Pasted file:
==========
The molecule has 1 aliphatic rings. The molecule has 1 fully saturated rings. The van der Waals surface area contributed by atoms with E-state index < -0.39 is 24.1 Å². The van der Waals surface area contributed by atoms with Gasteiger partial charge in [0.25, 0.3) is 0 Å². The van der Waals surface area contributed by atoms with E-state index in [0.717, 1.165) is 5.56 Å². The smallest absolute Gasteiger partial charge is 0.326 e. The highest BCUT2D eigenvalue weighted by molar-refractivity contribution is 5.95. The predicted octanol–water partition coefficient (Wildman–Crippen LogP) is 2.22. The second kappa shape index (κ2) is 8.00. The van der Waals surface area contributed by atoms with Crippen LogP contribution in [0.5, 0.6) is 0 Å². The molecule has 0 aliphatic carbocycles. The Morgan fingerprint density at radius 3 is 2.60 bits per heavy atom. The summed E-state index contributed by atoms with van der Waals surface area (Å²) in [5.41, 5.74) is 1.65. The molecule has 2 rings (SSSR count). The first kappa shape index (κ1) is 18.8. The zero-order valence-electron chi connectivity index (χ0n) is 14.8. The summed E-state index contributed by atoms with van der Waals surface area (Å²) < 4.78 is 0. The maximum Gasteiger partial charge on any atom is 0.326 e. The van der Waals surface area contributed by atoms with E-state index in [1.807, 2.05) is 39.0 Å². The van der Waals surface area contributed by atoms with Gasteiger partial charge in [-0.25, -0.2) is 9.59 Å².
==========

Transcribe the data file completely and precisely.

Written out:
The molecule has 1 aliphatic rings. The molecule has 1 fully saturated rings. The van der Waals surface area contributed by atoms with E-state index < -0.39 is 24.1 Å². The van der Waals surface area contributed by atoms with Gasteiger partial charge in [0.25, 0.3) is 0 Å². The van der Waals surface area contributed by atoms with E-state index in [0.717, 1.165) is 5.56 Å². The smallest absolute Gasteiger partial charge is 0.326 e. The highest BCUT2D eigenvalue weighted by molar-refractivity contribution is 5.95. The predicted octanol–water partition coefficient (Wildman–Crippen LogP) is 2.22. The second kappa shape index (κ2) is 8.00. The van der Waals surface area contributed by atoms with Crippen LogP contribution in [0.5, 0.6) is 0 Å². The molecule has 0 aliphatic carbocycles. The Morgan fingerprint density at radius 3 is 2.60 bits per heavy atom. The summed E-state index contributed by atoms with van der Waals surface area (Å²) in [5.41, 5.74) is 1.65. The molecule has 2 rings (SSSR count). The first kappa shape index (κ1) is 18.8. The zero-order valence-electron chi connectivity index (χ0n) is 14.8. The summed E-state index contributed by atoms with van der Waals surface area (Å²) < 4.78 is 0. The maximum Gasteiger partial charge on any atom is 0.326 e. The van der Waals surface area contributed by atoms with E-state index in [1.807, 2.05) is 39.0 Å². The van der Waals surface area contributed by atoms with Gasteiger partial charge in [-0.25, -0.2) is 9.59 Å².